Which is a problem. In real combat, suppressive fire works, and teamwork and flanking movement is usually necessary. When you are on your own, extensive use of cover (or if you can't get that, concealment). And stealth games are a thing, but we'd like to have a combat game too and doing it this way either requires way too much of our friendly AI's, or is too slow.

Of course, one of the reasons stealth and use of cover is so slow is, well, historical. Running across the battlefield guns akimbo is the default setting, and special enemies were introduced that required less-used mechanics...and all that boils down to making moving in a crouch slow and difficult.

Plus the basic ways of handling the game universe that are down behind the code treat your character as a bounding box. Crouching is implemented by making the box shorter. The engine may be able to draw a line of sight to an actual 3d model of your character, but collisions with scenery are usually handled with the bounding box. And there is no simple way to represent to the player the ways a physical body interacts with cluttered terrain; the scrambling, twisting, elbow-crawls and low rolls to get around and between objects while maintaining cover and concealment.

Still, I suppose you could rethink the movement paradigms. Just as "sprint" is a special key and often has conditionals (as in, you can only move faster than a walk for a short period of time), "crawl" could be treated not as it is currently -- having to hold down a crouch key and awkwardly press the movement keys at the same time -- but as an alternate, or even a default, movement mode while under fire.

But the biggest problem is that, really, you need to reduce the number of mooks. There isn't a good way of realistically dealing with hundreds of people shooting at you, and have it still fun to play. Well, other than the Pac Man arrangement of easy health and convenient ammo dumps we have now.

If you reduce the number of mooks, the biggest problem is that you reveal the shortfalls of the AI more. Which is another way of saying each mook needs a lot more scripting. And they are of course more dangerous now. Which really means that instead of hundreds of mooks, what we are fighting is a series of boss encounters.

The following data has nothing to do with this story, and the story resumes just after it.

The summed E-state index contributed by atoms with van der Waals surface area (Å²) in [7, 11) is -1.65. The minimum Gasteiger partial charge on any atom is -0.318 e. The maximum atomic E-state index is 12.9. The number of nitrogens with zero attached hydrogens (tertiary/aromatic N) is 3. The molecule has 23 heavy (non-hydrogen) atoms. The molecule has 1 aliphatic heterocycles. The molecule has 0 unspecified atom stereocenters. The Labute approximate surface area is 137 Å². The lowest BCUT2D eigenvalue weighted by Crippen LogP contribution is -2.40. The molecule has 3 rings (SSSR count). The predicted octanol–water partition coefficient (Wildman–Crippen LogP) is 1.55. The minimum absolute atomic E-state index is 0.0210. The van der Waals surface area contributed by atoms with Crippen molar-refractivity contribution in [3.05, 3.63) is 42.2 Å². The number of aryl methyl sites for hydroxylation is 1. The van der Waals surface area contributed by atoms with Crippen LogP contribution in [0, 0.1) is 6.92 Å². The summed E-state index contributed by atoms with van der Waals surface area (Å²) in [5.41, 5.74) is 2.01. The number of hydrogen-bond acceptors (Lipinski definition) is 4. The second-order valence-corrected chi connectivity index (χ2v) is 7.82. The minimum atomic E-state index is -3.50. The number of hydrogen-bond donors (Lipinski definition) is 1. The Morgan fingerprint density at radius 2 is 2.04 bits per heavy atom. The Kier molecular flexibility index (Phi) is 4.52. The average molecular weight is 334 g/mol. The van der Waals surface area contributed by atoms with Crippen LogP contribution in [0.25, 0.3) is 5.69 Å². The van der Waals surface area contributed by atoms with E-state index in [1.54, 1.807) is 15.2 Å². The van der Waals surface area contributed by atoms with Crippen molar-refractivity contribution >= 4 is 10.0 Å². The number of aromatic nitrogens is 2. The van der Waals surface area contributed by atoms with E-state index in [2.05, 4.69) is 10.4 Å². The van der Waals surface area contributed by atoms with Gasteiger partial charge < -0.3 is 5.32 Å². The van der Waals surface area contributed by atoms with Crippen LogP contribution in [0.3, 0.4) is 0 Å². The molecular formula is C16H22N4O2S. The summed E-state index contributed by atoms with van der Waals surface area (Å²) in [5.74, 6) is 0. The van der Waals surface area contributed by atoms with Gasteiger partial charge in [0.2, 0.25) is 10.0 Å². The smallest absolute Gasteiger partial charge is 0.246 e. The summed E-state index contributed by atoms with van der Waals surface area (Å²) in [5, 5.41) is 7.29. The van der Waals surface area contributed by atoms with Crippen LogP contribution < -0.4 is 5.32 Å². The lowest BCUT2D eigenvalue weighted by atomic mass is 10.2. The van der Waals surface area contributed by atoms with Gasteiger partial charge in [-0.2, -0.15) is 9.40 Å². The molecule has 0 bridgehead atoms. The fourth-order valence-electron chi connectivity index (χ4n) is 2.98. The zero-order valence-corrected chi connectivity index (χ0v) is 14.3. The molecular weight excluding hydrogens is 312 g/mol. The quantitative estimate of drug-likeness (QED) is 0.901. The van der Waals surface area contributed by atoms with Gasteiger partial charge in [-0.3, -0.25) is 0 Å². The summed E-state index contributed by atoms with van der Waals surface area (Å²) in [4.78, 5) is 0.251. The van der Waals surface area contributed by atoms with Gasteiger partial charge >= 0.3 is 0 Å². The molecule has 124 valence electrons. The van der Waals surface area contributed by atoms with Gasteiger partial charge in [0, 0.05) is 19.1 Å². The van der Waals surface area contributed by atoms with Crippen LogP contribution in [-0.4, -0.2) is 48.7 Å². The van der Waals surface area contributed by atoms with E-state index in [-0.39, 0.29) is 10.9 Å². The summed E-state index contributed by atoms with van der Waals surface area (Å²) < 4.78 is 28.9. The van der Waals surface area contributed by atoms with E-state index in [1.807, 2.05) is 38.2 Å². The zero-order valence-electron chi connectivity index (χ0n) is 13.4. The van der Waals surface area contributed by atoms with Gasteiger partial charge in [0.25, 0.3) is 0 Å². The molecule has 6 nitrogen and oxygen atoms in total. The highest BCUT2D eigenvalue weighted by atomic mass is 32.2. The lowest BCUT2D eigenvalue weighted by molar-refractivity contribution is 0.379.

Each soldier that is ahead of you is, not just a possible five or ten hit point penalty and a place to grab a fresh ten-round magazine, but an individual encounter. Set up the same way bunches of mooks are set up in many existing FPS; the group of soldiers right around a corner with a stack of barrels or a ventilator shaft that you can use to tackle them other than head-on. Or the squad that spawns right behind you in a dead-end hall forcing you to engage at point-blank range.

But this would still take longer in level design for the same amount of play. Because ten random mooks in a room will average out the flaws in the AI a little bit and they won't look completely asinine. But a single elite in the same room -- a boss mook -- needs to be much more carefully scripted to feel like a realistic encounter.

And because of the no-healing-until-end-of-episode arrangement, the level designer would also have to be more careful not to create situations where an injured player has no ability to complete, and their only chance is to retreat all the way to a much earlier saved position. And they would also have to work at making climactic challenges to each level that allowed for the range of injuries sustained to that point, without nerfing it for the more successful or careful player.

Tuesday, March 25, 2014

Holocron Hold-up

I got the code for the "quiet" mode working nicely at last. The best way I could figure out to impose a slow color shift on top of a (relatively) faster "sleep mode" pulse was to divide the red and green additive values by the value of the base blue. Which meant working in fractions, which meant I had to use float values, which meant I sucked up nearly all the program memory.

(Which meant the key command line became an unwieldy "strip.setPixelColor(whichPixel, gamma[int((redVal/100)*blueVal)], gamma[int((greenVal/100)*blueVal)], gamma[int(blueVal)]);")

But while I was attempting something a little more streamlined I managed to overwrite the bootloader (it's unfortunately easy to do on the Trinket, due to the ATtiny85 not having a protected memory partition).

So I need to attach a bunch of wires and go inside with my USBtiny ISP instead.

With luck, omitting the bootloader will spare me enough flash memory that I can do something nice for the "Jedi Detected" lighting routine. Seems a shame to have four digitally controlled RGB's and only drive them in unison. But it may have to be something simple when all is said and done. Subtle fades and bits of "analog" randomness really add a lot of extra lines to code.